Novanglus

Newspaper Article

Transcription of Primary Source

To the Inhabitants of the Colony of

Massachusetts Bay,

MY FRIENDS,…

“There is a latent spark in the breasts of the people capable of being kindled into a flame, and to do this has always been the employment of the disaffected.” – What is this “latent spark”?....The love of Liberty? A Deo, hominis est indiia natura. Human nature itself is evermore an advocate for liberty. There is also in human nature, a resentment of injury, and indignation against wrong. A love of truth and a veneration for virtue.

These amiable passions, are the “latent spark” to which those whom this writer calls the “disaffected” apply. – If the people are capable of understanding feeling and feeling the difference between true and false, right and wrong, virtue and vice, to what better principle can the friends of mankind apply, than to the sense of this difference.

It is better to apply as, this writer & his friends do, to the basest passions in the human breast to their fear, their vanity, their avarice, ambition, and every kind of corruption? I appeal to all experience, and to universal history, if it has ever been in the power of popular leaders, uninvested with other authority than what is conferred by the popular suffrage, to persuade a large people, for any length of time together, to think themselves wronged, injured, and oppressed, unless they really were, and saw and felt it to be so.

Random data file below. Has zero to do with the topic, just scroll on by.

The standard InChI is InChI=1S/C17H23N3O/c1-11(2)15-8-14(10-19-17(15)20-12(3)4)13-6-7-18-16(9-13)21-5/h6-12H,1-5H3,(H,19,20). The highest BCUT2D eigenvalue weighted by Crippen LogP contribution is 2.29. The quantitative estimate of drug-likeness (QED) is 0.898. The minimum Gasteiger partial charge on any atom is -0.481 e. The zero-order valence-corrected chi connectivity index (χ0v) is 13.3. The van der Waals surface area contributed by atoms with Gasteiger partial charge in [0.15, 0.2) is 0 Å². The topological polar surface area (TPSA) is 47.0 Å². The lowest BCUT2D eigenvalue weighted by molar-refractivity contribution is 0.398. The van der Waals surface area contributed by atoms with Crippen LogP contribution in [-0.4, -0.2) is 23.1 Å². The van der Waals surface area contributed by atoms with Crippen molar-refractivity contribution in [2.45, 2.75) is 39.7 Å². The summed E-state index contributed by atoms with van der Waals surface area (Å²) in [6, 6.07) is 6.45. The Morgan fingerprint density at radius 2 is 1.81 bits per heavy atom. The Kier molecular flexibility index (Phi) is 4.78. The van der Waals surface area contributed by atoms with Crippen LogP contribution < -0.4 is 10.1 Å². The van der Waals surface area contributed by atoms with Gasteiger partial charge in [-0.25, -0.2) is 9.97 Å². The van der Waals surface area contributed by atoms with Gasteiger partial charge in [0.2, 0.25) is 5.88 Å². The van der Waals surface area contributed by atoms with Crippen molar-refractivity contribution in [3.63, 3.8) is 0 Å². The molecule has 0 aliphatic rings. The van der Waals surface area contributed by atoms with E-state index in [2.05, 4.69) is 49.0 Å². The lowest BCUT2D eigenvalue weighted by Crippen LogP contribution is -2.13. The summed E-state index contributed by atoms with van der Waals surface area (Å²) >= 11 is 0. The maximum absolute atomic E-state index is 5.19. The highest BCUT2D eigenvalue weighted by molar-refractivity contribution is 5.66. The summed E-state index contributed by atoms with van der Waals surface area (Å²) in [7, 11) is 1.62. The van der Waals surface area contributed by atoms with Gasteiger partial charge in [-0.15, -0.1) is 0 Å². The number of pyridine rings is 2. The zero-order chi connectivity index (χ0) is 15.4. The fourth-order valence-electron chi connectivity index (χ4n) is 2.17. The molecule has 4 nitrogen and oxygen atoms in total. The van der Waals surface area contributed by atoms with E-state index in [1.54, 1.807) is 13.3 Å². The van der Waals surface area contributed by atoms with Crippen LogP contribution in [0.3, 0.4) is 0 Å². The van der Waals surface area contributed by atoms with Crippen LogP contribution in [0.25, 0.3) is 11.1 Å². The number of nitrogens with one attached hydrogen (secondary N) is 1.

“They,” the popular leaders, “Begin by reminding the people of the elevated rank they hold in the universe as men; that all men by nature are equal; that kings are but the ministers of the people; that their authority is delegated to them by the people for their good, and they have a right to resume it, and place it in others hands, or keep it themselves, whenever it is made use of to oppress them. Doubtless there have been instances, when these principles have been inculcated to obtain a redress of real grievances, but they have been much oftener perverted to the worst of purposes.”

These are what are called revolution principles. They are the principles of Aristotle and Plato, of Livy and Cicero, of Sydney, Harrington & Locke – The principles on which the whole government over us, now stands. It is therefore astonishing, if any thing can be so, that writers, who call themselves friends of government, should in this age & country be so inconsistent with themselves, so indiscreet, so immodest, as to insinuate a doubt concerning them.

NOVANGLUS

 

Curator Notes

Type: Newspaper

Exact Title:
Periodical: Boston Gazette
Volume:
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Year: 1775
Probable Date: January 23, 1775

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Catalog Number: American Antiquarian Society News